We have been hearing for years about economic fallout that will surely result from the coming social security binge, but few could have anticipated the real threat baby boomers represent. Not content to suck resources from a dying system, the Me Generation has formed a massive voting bloc willing to grant itself one-size-fits all benefits. Last month, in an orgy of self-love, the 108th congress (average age: 55) helped itself to the one resource younger generations will always be good for: future earnings.
House and Senate versions of legislation that would add prescription drug benefits to Medicare are now being reconciled in committee. Since both bills will create a massively expensive drug benefit, and President Bush (57 on Sunday; Happy Birthday!) promised the same treat in his State of the Union address, a universal Medicare drug benefit is the surest thing Washington has seen since Dick Cheney's last heart attack.
Every great legislative push needs its welfare queen, and this time around the subject is a hypothetical elderly widow, forced to decide between food and pharmaceuticals. She exists, surely; the small segment of the population too wealthy for Medicaid yet too poor to make ends meet is more than a trick of rhetoric. Unfortunately, she is being used to extort benefits for everyone over 65, the vast majority of whom don't need them, many of whom are active voters. The elderly are easily the wealthiest segment of society, with a poverty rate little more than half that of the under 18-set who will help foot the bill.
While there is bi-partisan support for drug benefits, no one is happy with the bills currently being discussed in committee. Democrats claim this is all a veiled attempt to privatize, Republicans warn of a slippery slope to socialization. But everyone can agree that it will be enormously expensive. The administration is projecting $400 billion over the next ten years, a number that appears to be rooted in thin air. Scholars at the American Enterprise Institute note that the number fails to anticipate even the obvious—that baby boomers will soon be swamping the system of entitlements. Regardless, the very practice of estimating future medical costs is suspect. In 1966, when Medicare was introduced, The House Ways and Means committee estimated that in the far off year of 1990 costs would reach $12 billion. By 1990, costs topped $107 billion. The speed with which scientists are developing new medical technologies has only increased. Slapping a price tag on as-yet undiscovered medicines is a fool's game, but congress seems eager to play.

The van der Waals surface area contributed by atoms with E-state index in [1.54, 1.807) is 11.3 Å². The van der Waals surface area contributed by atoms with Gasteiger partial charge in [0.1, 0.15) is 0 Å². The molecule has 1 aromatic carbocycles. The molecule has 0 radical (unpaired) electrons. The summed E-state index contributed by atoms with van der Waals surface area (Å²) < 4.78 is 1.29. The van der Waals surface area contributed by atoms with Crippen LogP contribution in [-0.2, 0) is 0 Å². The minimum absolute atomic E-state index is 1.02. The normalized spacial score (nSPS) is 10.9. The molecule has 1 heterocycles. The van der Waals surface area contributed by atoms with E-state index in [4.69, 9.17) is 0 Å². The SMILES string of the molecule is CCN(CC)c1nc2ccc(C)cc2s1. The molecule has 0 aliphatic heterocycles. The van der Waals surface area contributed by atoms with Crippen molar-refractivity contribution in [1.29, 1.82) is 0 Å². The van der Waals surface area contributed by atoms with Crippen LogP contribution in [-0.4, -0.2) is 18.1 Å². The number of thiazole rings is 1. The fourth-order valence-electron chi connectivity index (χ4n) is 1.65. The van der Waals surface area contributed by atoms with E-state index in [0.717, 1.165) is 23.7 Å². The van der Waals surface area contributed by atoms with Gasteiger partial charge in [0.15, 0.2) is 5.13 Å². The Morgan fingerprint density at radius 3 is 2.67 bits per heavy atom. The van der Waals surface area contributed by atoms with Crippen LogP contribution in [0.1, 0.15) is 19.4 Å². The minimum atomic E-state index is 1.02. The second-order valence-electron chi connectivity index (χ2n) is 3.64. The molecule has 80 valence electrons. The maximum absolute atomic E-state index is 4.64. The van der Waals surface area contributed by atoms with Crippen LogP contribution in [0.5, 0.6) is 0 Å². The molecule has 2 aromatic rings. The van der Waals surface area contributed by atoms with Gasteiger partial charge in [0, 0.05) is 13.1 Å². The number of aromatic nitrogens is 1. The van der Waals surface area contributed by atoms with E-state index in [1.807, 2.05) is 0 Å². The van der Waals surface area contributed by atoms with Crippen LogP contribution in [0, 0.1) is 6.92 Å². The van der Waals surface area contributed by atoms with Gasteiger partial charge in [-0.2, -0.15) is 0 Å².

Unsurprisingly, the benefit isn't even generous. A $400 billion cake split 40 million ways, with a massive serving for bureaucratic administration, leaves little for our indigent widow. She'll have to pay a $35 monthly fee, a $275 deductible, and deal with spotty partial coverage after that. And those with more generous retirement benefits may actually lose them, as employee-sponsored plans try to foist responsibility onto the government.
The whole debacle is a botched attempt at modernization by the administration. Originally, Bush hoped to introduce drug benefits as a segue to comprehensive Medicare reform, introducing greater competition and market forces. Benefits would have been used to soften the transition from Medicare to private sector plans. What has emerged, however, offers no incentive to switch to private plans, and little incentive for private plans to try competing. A Washington Post article notes that "not one company has said publicly that it would sign up for either of these new marriages with Medicare."
This is the top-down, technocratic bureaucracy of another age. This vision, with its predilection toward unrealistic prediction and fear of market forces, is more fitting to a world of walls and stasis than global markets and flexibility. Baby boomers want to be taken care of in the antiquated ways of their formative years rather than embrace a system that encourages choice and innovation. The biggest expansion of Medicare since its inception follows the third largest tax cut in U.S. history, giving new meaning to the term "compassionate conservatism." But if the baby boomers are leaving the younger generations with a huge bill to pay, at least they've also provided some sage advice: Never trust anybody over 30.